Gold Coast backtracks on Facebook data mining plan

Council will not use Wi-Fi at Commonwealth Games to access user information.

Gold Coast backtracks on Facebook data mining plan

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Gold Coast City Council has backtracked on a plan to mine data from users of a free Wi-Fi service during the 2018 Commonwealth Games, which are due to take place in April in the Australian city.

Councillor Hermann Vorster said the requirement for users of the free Wi-Fi service to log in through their Facebook account would be amended.

"Only today, the Facebook chief executive has confirmed that he is investigating privacy issues to do with Facebook and how it manages people's privacy,” Vorster said. “So if Facebook cannot guarantee the security of its users, it is best council takes a cautionary approach and removes this feature from our free WiFi. That is what we are doing right now.

"The change to our Wi-Fi log-in page will be sorted in the next few days, meaning people will be able to access free council Wi-Fi in our chosen precincts, without having to log in via Facebook.''

The council originally announced the Facebook log-in as a requirement for access to fast Wi-Fi services on Tuesday.

The plan would then allow the Gold Coast council to harvest Facebook data from visitors to the area, which would be used to help the city market itself to tourists. Data set to be mined included the age, nationality and gender of visitors.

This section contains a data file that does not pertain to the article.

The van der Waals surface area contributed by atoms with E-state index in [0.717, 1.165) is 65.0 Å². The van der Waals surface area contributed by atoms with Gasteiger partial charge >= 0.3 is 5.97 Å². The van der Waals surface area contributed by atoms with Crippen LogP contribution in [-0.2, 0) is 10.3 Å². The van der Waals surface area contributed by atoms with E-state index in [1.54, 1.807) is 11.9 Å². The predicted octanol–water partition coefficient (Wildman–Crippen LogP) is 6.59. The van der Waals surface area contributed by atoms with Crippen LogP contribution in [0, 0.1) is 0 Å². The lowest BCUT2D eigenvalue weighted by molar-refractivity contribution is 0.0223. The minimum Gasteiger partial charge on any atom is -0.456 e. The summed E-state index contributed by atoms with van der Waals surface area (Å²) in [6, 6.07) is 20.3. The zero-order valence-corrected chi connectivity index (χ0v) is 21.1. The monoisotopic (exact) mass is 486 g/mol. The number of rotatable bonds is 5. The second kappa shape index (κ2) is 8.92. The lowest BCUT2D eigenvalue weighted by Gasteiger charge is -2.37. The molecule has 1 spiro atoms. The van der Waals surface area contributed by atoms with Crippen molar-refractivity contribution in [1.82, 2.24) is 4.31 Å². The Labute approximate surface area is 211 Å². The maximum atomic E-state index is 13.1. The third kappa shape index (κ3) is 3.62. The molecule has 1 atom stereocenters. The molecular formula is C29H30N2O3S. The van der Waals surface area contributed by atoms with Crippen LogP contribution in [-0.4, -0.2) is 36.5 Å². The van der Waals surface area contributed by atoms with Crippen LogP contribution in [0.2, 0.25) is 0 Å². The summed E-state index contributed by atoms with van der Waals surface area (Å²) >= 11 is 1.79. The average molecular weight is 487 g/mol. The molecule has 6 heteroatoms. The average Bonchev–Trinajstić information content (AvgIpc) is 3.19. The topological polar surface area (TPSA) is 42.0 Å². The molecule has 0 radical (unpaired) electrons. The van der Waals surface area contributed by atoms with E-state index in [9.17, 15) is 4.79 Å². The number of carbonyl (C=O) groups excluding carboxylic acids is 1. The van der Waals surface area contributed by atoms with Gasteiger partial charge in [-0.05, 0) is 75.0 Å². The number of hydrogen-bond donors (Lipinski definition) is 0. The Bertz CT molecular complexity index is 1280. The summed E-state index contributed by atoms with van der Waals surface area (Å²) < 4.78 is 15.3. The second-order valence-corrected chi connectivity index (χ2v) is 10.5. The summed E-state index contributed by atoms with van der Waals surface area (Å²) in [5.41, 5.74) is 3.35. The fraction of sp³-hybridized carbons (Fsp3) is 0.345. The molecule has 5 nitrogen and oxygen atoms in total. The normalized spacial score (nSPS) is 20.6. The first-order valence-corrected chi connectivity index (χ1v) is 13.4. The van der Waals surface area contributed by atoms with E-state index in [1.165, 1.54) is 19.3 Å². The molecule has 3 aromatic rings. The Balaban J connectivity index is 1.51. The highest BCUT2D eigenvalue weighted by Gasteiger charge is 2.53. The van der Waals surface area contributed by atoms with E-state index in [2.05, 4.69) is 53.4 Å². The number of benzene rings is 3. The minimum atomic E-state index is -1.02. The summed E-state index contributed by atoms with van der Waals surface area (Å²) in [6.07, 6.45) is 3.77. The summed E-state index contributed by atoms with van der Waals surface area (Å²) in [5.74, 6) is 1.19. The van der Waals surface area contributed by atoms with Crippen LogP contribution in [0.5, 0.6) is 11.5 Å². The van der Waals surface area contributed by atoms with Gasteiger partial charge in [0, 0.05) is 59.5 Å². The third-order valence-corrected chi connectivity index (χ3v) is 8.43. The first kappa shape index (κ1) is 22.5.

Those who had objections to the sharing of their Facebook data were to be given access to the free Wi-Fi through providing a username and email address, and would face lower speeds and restricted downloads.

The city switched on the Wi-Fi service in the tourist hubs of Surfers Paradise, Southport and Broadbeach on Tuesday. The council spent over US$5 million on fibre cables to offer high-speed internet to visitors in those areas during the Games.

A city spokeswoman insisted at the time that the council would only make “limited use” of the data it mined from tourists and said data would not be shared with “other agencies”, although reports about tourist activity based on the information could be made available to the tourism sector “and other sectors as appropriate”.

Griffith University adjunct professor and cyber security expert William Caelli welcomed the council’s change to its Wi-Fi policy: “The mistake made by the Gold Coast Council is saying you have to log in using your Facebook and also went further than that in that they were going to harvest the public data from your Facebook account,” he told The Sydney Herald. “I would not have done it and I’m surprised they did and I think it turned out to be wrong.”

The news comes after data analytics firm Cambridge Analytica was accused of using personal information harvested from over 50 million Facebook profiles without permission. Facebook is understood to have received a number of warnings about its data security policies in recent years, and had known about the Cambridge Analytica data breach since 2015. The social media giant only took action by suspending the firm and the Cambridge University researcher who harvested user data earlier this month.

On Sunday, Facebook ran adverts in several major UK and US newspapers apologising for the data breach. The company is facing an investigation by the US into whether it violated privacy agreements, and has faced massive falls to its stock market valuation following the data breaches.

The 2018 Commonwealth Games are set to get underway on 4th April.